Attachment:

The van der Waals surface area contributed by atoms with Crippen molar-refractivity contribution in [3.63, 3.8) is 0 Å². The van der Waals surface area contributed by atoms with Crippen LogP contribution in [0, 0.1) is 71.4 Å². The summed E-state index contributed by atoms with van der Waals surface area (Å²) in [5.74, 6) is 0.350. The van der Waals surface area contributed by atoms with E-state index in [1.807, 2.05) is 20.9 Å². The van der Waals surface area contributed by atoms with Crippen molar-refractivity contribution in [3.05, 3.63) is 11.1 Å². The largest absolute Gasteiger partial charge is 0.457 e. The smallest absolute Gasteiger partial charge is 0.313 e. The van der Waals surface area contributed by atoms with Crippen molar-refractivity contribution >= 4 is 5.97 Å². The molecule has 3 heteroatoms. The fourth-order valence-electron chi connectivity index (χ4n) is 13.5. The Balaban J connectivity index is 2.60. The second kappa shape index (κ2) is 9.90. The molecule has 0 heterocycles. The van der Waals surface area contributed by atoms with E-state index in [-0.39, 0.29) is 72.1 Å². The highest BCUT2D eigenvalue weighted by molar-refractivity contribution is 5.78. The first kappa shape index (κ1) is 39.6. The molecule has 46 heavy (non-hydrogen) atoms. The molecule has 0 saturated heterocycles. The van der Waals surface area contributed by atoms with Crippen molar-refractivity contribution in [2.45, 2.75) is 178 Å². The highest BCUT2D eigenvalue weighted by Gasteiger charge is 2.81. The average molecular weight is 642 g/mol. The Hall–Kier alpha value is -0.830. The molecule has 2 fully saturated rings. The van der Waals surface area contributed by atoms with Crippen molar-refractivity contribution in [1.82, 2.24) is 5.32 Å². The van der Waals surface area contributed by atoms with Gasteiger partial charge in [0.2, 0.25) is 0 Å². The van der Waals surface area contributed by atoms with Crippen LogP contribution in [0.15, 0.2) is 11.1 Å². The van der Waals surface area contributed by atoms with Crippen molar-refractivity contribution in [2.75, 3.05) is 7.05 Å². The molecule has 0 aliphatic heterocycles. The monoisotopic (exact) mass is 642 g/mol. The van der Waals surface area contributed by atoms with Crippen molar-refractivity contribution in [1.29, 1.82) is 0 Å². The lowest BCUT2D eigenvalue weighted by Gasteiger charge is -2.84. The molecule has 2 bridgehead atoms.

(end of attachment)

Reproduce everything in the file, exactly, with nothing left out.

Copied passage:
The van der Waals surface area contributed by atoms with Crippen molar-refractivity contribution in [3.63, 3.8) is 0 Å². The van der Waals surface area contributed by atoms with Crippen LogP contribution in [0, 0.1) is 71.4 Å². The summed E-state index contributed by atoms with van der Waals surface area (Å²) in [5.74, 6) is 0.350. The van der Waals surface area contributed by atoms with E-state index in [1.807, 2.05) is 20.9 Å². The van der Waals surface area contributed by atoms with Crippen molar-refractivity contribution in [3.05, 3.63) is 11.1 Å². The largest absolute Gasteiger partial charge is 0.457 e. The smallest absolute Gasteiger partial charge is 0.313 e. The van der Waals surface area contributed by atoms with Crippen molar-refractivity contribution >= 4 is 5.97 Å². The molecule has 3 heteroatoms. The fourth-order valence-electron chi connectivity index (χ4n) is 13.5. The Balaban J connectivity index is 2.60. The second kappa shape index (κ2) is 9.90. The molecule has 0 heterocycles. The van der Waals surface area contributed by atoms with E-state index in [-0.39, 0.29) is 72.1 Å². The highest BCUT2D eigenvalue weighted by molar-refractivity contribution is 5.78. The first kappa shape index (κ1) is 39.6. The molecule has 46 heavy (non-hydrogen) atoms. The molecule has 0 saturated heterocycles. The van der Waals surface area contributed by atoms with Crippen molar-refractivity contribution in [2.45, 2.75) is 178 Å². The highest BCUT2D eigenvalue weighted by Gasteiger charge is 2.81. The average molecular weight is 642 g/mol. The Hall–Kier alpha value is -0.830. The molecule has 2 fully saturated rings. The van der Waals surface area contributed by atoms with Crippen molar-refractivity contribution in [1.82, 2.24) is 5.32 Å². The van der Waals surface area contributed by atoms with Gasteiger partial charge in [0.2, 0.25) is 0 Å². The van der Waals surface area contributed by atoms with Crippen LogP contribution in [0.15, 0.2) is 11.1 Å². The van der Waals surface area contributed by atoms with Crippen molar-refractivity contribution in [2.75, 3.05) is 7.05 Å². The molecule has 0 aliphatic heterocycles. The monoisotopic (exact) mass is 642 g/mol. The van der Waals surface area contributed by atoms with Crippen molar-refractivity contribution in [1.29, 1.82) is 0 Å². The lowest BCUT2D eigenvalue weighted by Gasteiger charge is -2.84. The molecule has 2 bridgehead atoms.